Radebaugh: Illustrator of Future Cars — Page 4
Sunray Sedan. A solar-powered car with energy stored in "accumulators". (Feb. 9, 1958)
Quick-Change Car Colors. A photo-sensitive, self-cleaning car body finish allows for car color to be changed at will via an electromagnetic gun that emits rays to "repaint" the car. (Sept. 21, 1958)
Monoline Express. Your car would be guided along an elevated track. (May 21, 1961)
Magic Beam Highway. Electronic controls pilot the car; there's no need of a driver. Guidance strips in the road send impulses to the car and regulate direction, speed, braking, and obstacle detection. (Oct. 15, 1961)
The Later Years
Radebaugh continued touring in his mobile art studio and producing creative automotive illustration into the sixties. In 1963, for example, he produced drawings for the Mercury catalogue — but not just any drawings. In what may have been a first, he used car paints to illustrate the cars, an early instance of self-referential art. In 1964, his ad for RCA extolled transistors and semiconductor rectifiers that would run the "electronic" cars of the future. The driver faced a cockpit with joystick and illuminated instruments. Sensors in the illuminated road guided the car, set its direction and speed, and moved it past imposing, illuminated skyscrapers.
1964 RCA ad promoting electronics for use in cars of the future.
Still, work for illustrators was slowing down, supplanted by the new wonders of photography. Families were snapping shots with Kodak Instamatics and flash cubes but those weren't the only advances. Commercial photography had better definition and more vibrant color than ever before. Television was ubiquitous, and more and more companies put their advertising dollars to work in that medium.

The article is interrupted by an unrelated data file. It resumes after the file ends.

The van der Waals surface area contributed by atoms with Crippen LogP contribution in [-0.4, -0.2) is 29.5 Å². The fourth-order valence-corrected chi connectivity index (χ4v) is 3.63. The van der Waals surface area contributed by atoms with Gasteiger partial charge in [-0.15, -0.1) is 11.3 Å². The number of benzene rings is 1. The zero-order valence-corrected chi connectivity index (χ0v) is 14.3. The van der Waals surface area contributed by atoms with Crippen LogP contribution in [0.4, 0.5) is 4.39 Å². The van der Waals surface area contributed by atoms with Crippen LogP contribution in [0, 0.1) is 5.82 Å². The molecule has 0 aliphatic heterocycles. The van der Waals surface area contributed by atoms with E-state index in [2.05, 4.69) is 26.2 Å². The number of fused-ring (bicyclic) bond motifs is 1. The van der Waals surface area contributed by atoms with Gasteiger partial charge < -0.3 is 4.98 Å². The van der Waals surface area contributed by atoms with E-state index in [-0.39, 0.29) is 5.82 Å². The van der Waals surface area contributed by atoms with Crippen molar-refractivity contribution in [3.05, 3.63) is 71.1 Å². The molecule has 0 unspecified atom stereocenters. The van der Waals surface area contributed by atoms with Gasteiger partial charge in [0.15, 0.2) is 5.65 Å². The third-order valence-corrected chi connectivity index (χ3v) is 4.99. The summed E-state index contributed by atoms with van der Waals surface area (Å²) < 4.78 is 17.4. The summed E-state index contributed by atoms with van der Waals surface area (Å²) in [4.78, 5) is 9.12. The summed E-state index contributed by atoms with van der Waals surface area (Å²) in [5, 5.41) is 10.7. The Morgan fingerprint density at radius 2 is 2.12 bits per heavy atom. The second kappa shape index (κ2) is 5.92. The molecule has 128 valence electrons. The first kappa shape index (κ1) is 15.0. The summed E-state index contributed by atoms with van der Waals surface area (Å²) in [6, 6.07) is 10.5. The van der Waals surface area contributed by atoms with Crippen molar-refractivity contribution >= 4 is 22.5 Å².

By 1967, Radebaugh had moved to Grand Rapids, Michigan. It seemed his up-and-down luck had hit a rough patch. He was in poor health. There were claims that an agent cheated him out of some money while poor investments robbed him of the rest. He sold his vacation home, his cars, and most anything else he could find — and settled in Grand Rapids, hoping to find a way back to the big time.
While waiting for good fortune to return to him, Radebaugh collected a small military pension and made a living painting signs and decorating furniture. He worked at Kozak Studios, Milling Road Furniture, and GR Chair, all affiliated with Baker Furniture. A young artist who worked with Radebaugh at that time recalled that some of his decorated furniture was not in keeping with expectations. While working on oriental designs, for instance, it wasn't uncommon for him to make slender, graceful Asian ladies a little too buxom, or to add a female nude among the pagodas and dragons. Customers — and managers — were not amused by such antics.
In 1971, Radebaugh was contemplating a comeback with another futuristic comic strip, "Plowshares and Pruning Hooks" to highlight new manufacturing ideas. Isaiah 2:4, taken as the unofficial credo of the United Nations, talks about an end to war, with nations repurposing their swords into plowshares and their spears into pruning hooks. The strip, however, never made it into syndication.
Radebaugh never regained his health. In January 1974, he entered the Veterans Administration Hospital in Grand Rapids for treatment of heart disease but did not survive.
At his death he was penniless, estranged from family, and little-known. It would be good to think, though, that he retained something of his earlier imagination, humor, and zest for life. Because the eccentric artist wearing a monocle, smock, or beret, dangling a cigarette in one hand, is no more, we must depend upon the work he left behind to reflect a time when an immensely talented artist who loved cars helped us imagine the future to which they might transport us.